Down the River unto the Sea (Signed Book)

Down the River unto the Sea (Signed Book)

by Walter Mosley

Hardcover(Signed Edition)

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Product Details

ISBN-13: 9780316417631
Publisher: Little, Brown and Company
Publication date: 02/20/2018
Edition description: Signed Edition
Pages: 336
Product dimensions: 6.00(w) x 9.30(h) x 1.30(d)

About the Author

Walter Mosley is one of America's most celebrated and beloved writers. A Grand Master of the Mystery Writers of America, he has won numerous awards, including the Anisfield-Wolf Award, a Grammy, a PEN USA's Lifetime Achievement Award, and several NAACP Image awards. His books have been translated into more than twenty languages. His short fiction has appeared in a wide array of publications, including The New Yorker, GQ, Esquire, Los Angeles Times Magazine, and Playboy, and his nonfiction has been published in The New York Times Book Review, The New York Times Magazine, Newsweek, and The Nation. He is the author of the acclaimed Easy Rawlins series, including most recently Charcoal Joe. He lives in New York City.

Hometown:

New York, New York

Date of Birth:

January 12, 1952

Place of Birth:

Los Angeles, California

Education:

B.A., Johnson State College

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Down the River unto the Sea (Signed Book) 4.7 out of 5 based on 0 ratings. 11 reviews.
Anonymous More than 1 year ago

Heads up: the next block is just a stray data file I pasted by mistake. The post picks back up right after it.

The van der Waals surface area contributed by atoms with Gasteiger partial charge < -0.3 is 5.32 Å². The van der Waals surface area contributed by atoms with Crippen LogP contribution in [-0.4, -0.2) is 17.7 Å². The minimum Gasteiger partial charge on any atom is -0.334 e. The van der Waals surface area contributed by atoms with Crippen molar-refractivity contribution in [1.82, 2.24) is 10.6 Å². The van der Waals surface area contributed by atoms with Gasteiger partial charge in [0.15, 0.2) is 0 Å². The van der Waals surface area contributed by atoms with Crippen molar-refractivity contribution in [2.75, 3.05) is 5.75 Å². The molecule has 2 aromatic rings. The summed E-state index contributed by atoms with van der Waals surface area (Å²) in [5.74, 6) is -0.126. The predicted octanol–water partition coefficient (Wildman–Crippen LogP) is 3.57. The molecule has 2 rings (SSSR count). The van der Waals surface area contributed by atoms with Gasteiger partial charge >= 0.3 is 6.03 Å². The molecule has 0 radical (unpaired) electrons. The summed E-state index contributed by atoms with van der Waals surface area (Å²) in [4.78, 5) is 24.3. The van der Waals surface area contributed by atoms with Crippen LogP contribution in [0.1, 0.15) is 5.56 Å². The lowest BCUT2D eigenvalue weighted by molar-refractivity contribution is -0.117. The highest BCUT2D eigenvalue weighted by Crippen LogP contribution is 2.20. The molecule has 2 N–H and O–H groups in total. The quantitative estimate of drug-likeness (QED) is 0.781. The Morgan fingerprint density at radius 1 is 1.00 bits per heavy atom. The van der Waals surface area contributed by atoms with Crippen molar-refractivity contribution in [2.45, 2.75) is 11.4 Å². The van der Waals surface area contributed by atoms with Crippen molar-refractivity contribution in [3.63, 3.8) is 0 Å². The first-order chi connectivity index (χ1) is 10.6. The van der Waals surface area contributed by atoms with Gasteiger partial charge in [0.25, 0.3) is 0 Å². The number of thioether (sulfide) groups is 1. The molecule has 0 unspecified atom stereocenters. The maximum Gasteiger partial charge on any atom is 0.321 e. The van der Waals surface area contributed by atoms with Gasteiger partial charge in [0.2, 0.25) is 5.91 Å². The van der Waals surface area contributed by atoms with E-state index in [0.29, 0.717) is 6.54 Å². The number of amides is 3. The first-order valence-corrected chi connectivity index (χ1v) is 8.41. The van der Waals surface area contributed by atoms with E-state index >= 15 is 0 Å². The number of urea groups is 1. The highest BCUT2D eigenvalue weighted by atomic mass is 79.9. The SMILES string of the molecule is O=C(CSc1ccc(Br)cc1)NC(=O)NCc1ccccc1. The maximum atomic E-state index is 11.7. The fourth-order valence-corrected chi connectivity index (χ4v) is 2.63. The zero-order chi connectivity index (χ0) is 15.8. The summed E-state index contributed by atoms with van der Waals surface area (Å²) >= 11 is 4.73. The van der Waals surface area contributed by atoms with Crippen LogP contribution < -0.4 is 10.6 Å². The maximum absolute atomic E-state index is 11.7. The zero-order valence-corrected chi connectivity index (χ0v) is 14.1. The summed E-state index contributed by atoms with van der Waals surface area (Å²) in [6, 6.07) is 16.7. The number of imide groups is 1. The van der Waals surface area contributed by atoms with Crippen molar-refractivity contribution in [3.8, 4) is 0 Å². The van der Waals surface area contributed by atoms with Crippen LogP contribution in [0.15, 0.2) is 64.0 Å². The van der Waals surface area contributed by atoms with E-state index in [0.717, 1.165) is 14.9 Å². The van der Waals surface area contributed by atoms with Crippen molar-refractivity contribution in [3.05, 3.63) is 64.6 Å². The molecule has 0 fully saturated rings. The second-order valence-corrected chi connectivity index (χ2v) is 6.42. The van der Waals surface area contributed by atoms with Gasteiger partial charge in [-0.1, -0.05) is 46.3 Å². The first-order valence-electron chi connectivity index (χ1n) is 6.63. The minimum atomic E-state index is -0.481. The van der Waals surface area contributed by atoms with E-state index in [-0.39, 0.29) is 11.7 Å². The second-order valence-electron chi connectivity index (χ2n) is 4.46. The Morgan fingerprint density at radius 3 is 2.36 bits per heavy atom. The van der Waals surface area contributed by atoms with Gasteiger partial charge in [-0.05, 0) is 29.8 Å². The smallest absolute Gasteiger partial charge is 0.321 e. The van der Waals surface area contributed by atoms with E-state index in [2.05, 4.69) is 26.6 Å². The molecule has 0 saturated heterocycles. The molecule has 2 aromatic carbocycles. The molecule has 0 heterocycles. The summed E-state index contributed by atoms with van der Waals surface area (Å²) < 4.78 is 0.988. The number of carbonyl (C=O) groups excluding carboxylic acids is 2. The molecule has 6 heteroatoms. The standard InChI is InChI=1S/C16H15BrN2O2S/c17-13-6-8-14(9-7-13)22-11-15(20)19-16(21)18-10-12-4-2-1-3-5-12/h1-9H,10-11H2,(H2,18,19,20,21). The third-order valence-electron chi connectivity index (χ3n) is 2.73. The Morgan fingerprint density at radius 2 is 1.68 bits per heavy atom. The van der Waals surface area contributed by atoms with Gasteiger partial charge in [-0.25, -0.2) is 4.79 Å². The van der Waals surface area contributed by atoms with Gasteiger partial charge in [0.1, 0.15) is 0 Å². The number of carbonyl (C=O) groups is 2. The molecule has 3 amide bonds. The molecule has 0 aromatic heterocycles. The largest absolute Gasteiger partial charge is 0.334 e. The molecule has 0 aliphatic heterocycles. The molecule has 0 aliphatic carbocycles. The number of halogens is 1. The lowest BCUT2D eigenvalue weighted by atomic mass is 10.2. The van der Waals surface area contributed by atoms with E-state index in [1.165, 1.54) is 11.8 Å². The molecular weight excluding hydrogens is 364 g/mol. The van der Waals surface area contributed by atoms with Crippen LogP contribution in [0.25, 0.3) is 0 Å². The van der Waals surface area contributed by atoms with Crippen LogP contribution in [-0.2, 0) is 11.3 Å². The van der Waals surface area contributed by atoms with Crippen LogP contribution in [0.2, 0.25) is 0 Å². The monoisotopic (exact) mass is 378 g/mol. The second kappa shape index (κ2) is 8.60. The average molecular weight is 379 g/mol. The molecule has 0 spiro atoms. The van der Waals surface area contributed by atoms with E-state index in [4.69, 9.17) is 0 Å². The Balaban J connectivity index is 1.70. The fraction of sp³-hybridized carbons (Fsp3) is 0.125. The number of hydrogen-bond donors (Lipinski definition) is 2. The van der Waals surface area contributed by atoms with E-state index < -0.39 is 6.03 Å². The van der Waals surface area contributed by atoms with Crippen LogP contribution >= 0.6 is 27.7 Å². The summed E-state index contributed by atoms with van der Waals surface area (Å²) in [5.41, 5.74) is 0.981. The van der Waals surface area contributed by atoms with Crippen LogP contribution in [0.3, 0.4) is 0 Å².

Mr. Mosley has done it again! Another one I couldn't put down, and I am hoping to see more of Joe King Oliver.
Anonymous More than 1 year ago
A good read. Very interesting. Non stop reading.
Anonymous More than 1 year ago
Mr Mosley has done it again a master story teller
Anonymous More than 1 year ago
An excellent read of a what could be considered a modern day Job.
Anonymous More than 1 year ago
A new hero, very familiar though and similar to others of Mosleys...a good story and an ending that isn't . A new anti-hero ,very familiar though similar to another..Mouse. Beautiful language and all that but when you do good by being bad it's neither good nor bad.And then ...who cares. I stopped caring towards the end..Oh and a sensual leading man and women swoon.Again.
Anonymous More than 1 year ago
All the way hit, Mosley does it again.
Anonymous More than 1 year ago
Good read but seemed to have too many characters to follow and keep up with.
Anonymous More than 1 year ago
Outstanding Walter Mosley novel of NYC police corruption, redemption, re-evaluation, and restitution. You cannot go wrong reading Mosley; make this a movie.
Anonymous More than 1 year ago
I enjoyed this p.i. novel by Walter Mosley. This is the first novel of his that I have read, and I will definitely read his backlist. Det. Oliver was once an illustrious n.y.p.d.officer. Then he was framed and dismissed from the department. Joe Oliver is now a private investigator, working cases, just like he used to when he was on the force. Here, he has been retained to look into the conviction of a man accused of killing two cops. At the same time, Joe decides to investigate the circumstances behind his dismissal from the police department. Mosley keeps the story interesting and thought-provoking. He makes us think about what we may not want to contemplate; good, evil, race relations, and crime and punishment. Characters come and go, and as in life, some are more remarkable than others. Mosley does a terrific job of exploring his relationship with his young daughter, making us glad for whatever relationship we have with our own children. I liked this very much and heartily recommend Down The River Unto The Sea.